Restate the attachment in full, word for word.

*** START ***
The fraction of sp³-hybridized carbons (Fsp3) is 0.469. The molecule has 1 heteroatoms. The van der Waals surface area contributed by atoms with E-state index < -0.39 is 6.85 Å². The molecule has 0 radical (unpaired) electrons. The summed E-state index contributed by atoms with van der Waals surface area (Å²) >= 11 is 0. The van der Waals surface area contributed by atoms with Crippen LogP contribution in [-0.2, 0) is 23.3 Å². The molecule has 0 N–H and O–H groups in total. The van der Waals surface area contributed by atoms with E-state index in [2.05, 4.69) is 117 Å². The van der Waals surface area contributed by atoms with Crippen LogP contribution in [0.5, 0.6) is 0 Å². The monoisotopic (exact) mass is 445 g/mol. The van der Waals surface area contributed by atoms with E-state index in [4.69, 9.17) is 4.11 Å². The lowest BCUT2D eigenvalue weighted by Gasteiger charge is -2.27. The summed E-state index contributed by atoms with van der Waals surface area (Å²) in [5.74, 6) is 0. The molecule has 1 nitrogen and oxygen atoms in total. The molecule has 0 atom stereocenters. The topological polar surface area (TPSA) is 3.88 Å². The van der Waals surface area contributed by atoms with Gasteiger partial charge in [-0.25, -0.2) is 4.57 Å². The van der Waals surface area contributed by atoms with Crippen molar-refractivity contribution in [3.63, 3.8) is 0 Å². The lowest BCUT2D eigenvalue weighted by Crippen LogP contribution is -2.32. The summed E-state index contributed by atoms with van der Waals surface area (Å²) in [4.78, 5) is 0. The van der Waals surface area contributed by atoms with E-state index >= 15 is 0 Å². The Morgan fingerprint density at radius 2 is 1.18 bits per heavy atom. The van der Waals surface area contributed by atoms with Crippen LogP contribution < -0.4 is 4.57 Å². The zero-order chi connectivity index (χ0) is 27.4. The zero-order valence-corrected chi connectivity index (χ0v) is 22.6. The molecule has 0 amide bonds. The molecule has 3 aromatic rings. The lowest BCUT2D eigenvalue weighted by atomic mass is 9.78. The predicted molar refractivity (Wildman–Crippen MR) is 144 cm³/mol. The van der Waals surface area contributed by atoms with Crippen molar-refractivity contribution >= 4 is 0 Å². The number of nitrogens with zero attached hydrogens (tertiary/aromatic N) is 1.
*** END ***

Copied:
The fraction of sp³-hybridized carbons (Fsp3) is 0.469. The molecule has 1 heteroatoms. The van der Waals surface area contributed by atoms with E-state index < -0.39 is 6.85 Å². The molecule has 0 radical (unpaired) electrons. The summed E-state index contributed by atoms with van der Waals surface area (Å²) >= 11 is 0. The van der Waals surface area contributed by atoms with Crippen LogP contribution in [-0.2, 0) is 23.3 Å². The molecule has 0 N–H and O–H groups in total. The van der Waals surface area contributed by atoms with E-state index in [2.05, 4.69) is 117 Å². The van der Waals surface area contributed by atoms with Crippen LogP contribution in [0.5, 0.6) is 0 Å². The monoisotopic (exact) mass is 445 g/mol. The van der Waals surface area contributed by atoms with E-state index in [4.69, 9.17) is 4.11 Å². The lowest BCUT2D eigenvalue weighted by Gasteiger charge is -2.27. The summed E-state index contributed by atoms with van der Waals surface area (Å²) in [5.74, 6) is 0. The molecule has 1 nitrogen and oxygen atoms in total. The molecule has 0 atom stereocenters. The topological polar surface area (TPSA) is 3.88 Å². The van der Waals surface area contributed by atoms with Gasteiger partial charge in [-0.25, -0.2) is 4.57 Å². The van der Waals surface area contributed by atoms with Crippen molar-refractivity contribution in [3.63, 3.8) is 0 Å². The lowest BCUT2D eigenvalue weighted by Crippen LogP contribution is -2.32. The summed E-state index contributed by atoms with van der Waals surface area (Å²) in [4.78, 5) is 0. The van der Waals surface area contributed by atoms with E-state index >= 15 is 0 Å². The Morgan fingerprint density at radius 2 is 1.18 bits per heavy atom. The van der Waals surface area contributed by atoms with Crippen LogP contribution < -0.4 is 4.57 Å². The zero-order chi connectivity index (χ0) is 27.4. The zero-order valence-corrected chi connectivity index (χ0v) is 22.6. The molecule has 0 amide bonds. The molecule has 3 aromatic rings. The lowest BCUT2D eigenvalue weighted by atomic mass is 9.78. The predicted molar refractivity (Wildman–Crippen MR) is 144 cm³/mol. The van der Waals surface area contributed by atoms with Crippen molar-refractivity contribution >= 4 is 0 Å². The number of nitrogens with zero attached hydrogens (tertiary/aromatic N) is 1.